Trustwave SpiderLabs Uncovers Critical Cybersecurity Vulnerabilities Exposing Manufacturers to Costly Attacks. Learn More

Trustwave SpiderLabs Uncovers Critical Cybersecurity Vulnerabilities Exposing Manufacturers to Costly Attacks. Learn More

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Protecting Yourself from MongoDB Ransomware

In the realm of malware, ransomware has been king for the last few years, compromising unsecured hosts and kindly requesting payment from their rightful owners. Back in January 2017, an attacker extended the concept to MongoDB and was hitting unsecured servers and demanding bitcoin ransom to return the compromised data. By leveraging unauthenticated access, this attacker could gain control over sensitive data, export it to his domain, and leave a database/collection of his own explaining to the owners what he had done. Owners of these MongoDB installations were then forced to pay up or lose their data forever.

It's not really clear why so many MongoDB databases in use today are left unsecured and publicly accessible. Are admins lazy? Do they not follow the Security Checklist that is published by MongoDB? The number is staggering. In 2015 a Shodan search revealed at least 35,000 unsecured, publicly internet facing instances of MongoDB were. Today, in 2017, that number is predicted to grow over 90,000.

Running a business around a database environment that isn't secured is like playing Russian roulette. In this roulette game, with each click of the trigger, you may end up bringing your operation to a standstill, potentially losing out on crucial revenue needed to keep commerce going. When it comes to MongoDB, if you follow a few simple steps, you can ensure that your database has some basic protections.

MongoDB is a NoSQL database built on an architecture of collections and documents, as opposed to the standard rows and tables commonly found in more 'traditional' database formats. Configuring MongoDB is easy, by altering the YAML-based configuration file, mongod.conf, you can set certain reserved parameters to values that will ultimately secure the database instance.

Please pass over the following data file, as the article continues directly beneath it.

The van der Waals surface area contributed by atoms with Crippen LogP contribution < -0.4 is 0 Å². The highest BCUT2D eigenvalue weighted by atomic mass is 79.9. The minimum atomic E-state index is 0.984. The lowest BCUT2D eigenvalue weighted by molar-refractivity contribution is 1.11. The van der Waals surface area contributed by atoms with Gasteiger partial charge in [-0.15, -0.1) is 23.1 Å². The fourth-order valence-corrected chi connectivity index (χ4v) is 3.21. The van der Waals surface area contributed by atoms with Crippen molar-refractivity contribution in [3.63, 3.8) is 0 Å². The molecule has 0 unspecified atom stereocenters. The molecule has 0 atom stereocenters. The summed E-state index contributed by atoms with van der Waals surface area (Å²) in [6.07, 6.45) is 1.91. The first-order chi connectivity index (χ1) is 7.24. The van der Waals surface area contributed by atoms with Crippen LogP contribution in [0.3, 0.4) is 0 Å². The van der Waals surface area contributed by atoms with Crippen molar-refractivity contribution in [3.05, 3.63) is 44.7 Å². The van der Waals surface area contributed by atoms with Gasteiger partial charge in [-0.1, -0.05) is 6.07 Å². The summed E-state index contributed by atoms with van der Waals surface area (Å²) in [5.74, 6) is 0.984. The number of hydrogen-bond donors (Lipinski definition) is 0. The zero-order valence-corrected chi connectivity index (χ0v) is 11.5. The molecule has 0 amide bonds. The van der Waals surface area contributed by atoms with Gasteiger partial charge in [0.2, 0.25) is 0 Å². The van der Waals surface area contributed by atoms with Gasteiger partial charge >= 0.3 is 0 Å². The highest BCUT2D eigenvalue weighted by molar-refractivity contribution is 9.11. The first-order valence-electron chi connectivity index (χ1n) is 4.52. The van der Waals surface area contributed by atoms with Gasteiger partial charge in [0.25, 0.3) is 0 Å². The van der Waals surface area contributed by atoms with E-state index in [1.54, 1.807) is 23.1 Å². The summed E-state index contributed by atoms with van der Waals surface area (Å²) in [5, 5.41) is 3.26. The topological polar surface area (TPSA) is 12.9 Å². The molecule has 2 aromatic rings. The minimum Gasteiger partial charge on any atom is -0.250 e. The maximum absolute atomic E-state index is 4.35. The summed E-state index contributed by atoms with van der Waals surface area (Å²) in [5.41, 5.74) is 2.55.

NOTE: Although these parameters can be used in conjunction with others to provide a more astute database environment, here they are meant for single, non-sharded database instances.

Those parameters are:

authorization: true

When this parameter is set, the default authentication mechanism is SCRAM-SHA-1 which verifies the username and password to what is included within the authentication database. The authentication database is whichever database the user was created in.

What does this mean? By enabling the authorization parameter, you will need a user and password to connect to that MongoDB database. Simple, huh?

There is a caveat to this, you must create an admin/superuser account to administer user/role access BEFORE setting the authorization parameter. MongoDB, by default, doesn't create this account leaving it the number one thing an attacker will do when compromising your unsecured database. To create this account, follow the steps here.


port: <non-default port>

The default port for MongoDB is 27017. By changing this port, it makes it a bit more difficult for attackers to find the database.


bindIp: <comma separated IP addresses>

This parameter allows you to explicitly bind certain IP addresses to listen for connections from incoming applications. By binding MongoDB to only the appropriate network interface, you may be able to prevent the database from accidentally listening for connections on a publicly exposed address.

Along with applying certain parameters to the configuration file, you can also go one step further with enabling role-based access. By creating roles and assigning them certain aspects of database administration/access, you are establishing another layer of security.

To read more about RBAC (Role-based Access Control), please check out the MongoDB documentation.

In addition to these suggestions, as mentioned before, MongoDB publishes a Security Checklist. This checklist goes beyond what is mentioned here and helps to paint a complete security footprint for securing your MongoDB database. As a database security professional, I encourage you to evaluate your security posture when it comes to databases and ensure that you are protected from outside (and inside) attacks. In addition to this Checklist, Trustwave has tools available that will perform the compliance scanning and present the level of security to you. By following a few simple procedures, you are saving yourself countless hours of unneeded work and saving your organization revenue in the end.


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